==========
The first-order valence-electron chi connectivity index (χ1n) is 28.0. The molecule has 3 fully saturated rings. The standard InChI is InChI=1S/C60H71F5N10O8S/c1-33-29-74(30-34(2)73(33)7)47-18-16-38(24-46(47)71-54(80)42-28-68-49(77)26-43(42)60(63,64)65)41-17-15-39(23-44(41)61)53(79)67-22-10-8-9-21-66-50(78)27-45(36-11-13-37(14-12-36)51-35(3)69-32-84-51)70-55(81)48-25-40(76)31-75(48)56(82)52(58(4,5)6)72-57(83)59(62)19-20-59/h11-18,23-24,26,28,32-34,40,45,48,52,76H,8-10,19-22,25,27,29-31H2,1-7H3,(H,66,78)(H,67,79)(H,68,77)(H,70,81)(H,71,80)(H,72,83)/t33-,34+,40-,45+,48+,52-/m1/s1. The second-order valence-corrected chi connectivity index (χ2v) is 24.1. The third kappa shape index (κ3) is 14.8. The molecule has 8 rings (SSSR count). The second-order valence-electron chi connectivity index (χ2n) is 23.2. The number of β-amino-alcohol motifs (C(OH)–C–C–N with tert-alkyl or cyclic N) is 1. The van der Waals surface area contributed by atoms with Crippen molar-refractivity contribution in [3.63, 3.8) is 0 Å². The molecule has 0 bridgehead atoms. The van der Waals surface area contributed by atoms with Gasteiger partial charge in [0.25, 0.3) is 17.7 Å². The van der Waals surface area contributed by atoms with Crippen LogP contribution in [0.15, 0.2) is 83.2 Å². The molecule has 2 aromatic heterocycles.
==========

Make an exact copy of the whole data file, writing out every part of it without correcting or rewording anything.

The first-order valence-electron chi connectivity index (χ1n) is 28.0. The molecule has 3 fully saturated rings. The standard InChI is InChI=1S/C60H71F5N10O8S/c1-33-29-74(30-34(2)73(33)7)47-18-16-38(24-46(47)71-54(80)42-28-68-49(77)26-43(42)60(63,64)65)41-17-15-39(23-44(41)61)53(79)67-22-10-8-9-21-66-50(78)27-45(36-11-13-37(14-12-36)51-35(3)69-32-84-51)70-55(81)48-25-40(76)31-75(48)56(82)52(58(4,5)6)72-57(83)59(62)19-20-59/h11-18,23-24,26,28,32-34,40,45,48,52,76H,8-10,19-22,25,27,29-31H2,1-7H3,(H,66,78)(H,67,79)(H,68,77)(H,70,81)(H,71,80)(H,72,83)/t33-,34+,40-,45+,48+,52-/m1/s1. The second-order valence-corrected chi connectivity index (χ2v) is 24.1. The third kappa shape index (κ3) is 14.8. The molecule has 8 rings (SSSR count). The second-order valence-electron chi connectivity index (χ2n) is 23.2. The number of β-amino-alcohol motifs (C(OH)–C–C–N with tert-alkyl or cyclic N) is 1. The van der Waals surface area contributed by atoms with Crippen molar-refractivity contribution in [3.63, 3.8) is 0 Å². The molecule has 0 bridgehead atoms. The van der Waals surface area contributed by atoms with Gasteiger partial charge in [0.25, 0.3) is 17.7 Å². The van der Waals surface area contributed by atoms with Crippen LogP contribution in [0.15, 0.2) is 83.2 Å². The molecule has 2 aromatic heterocycles.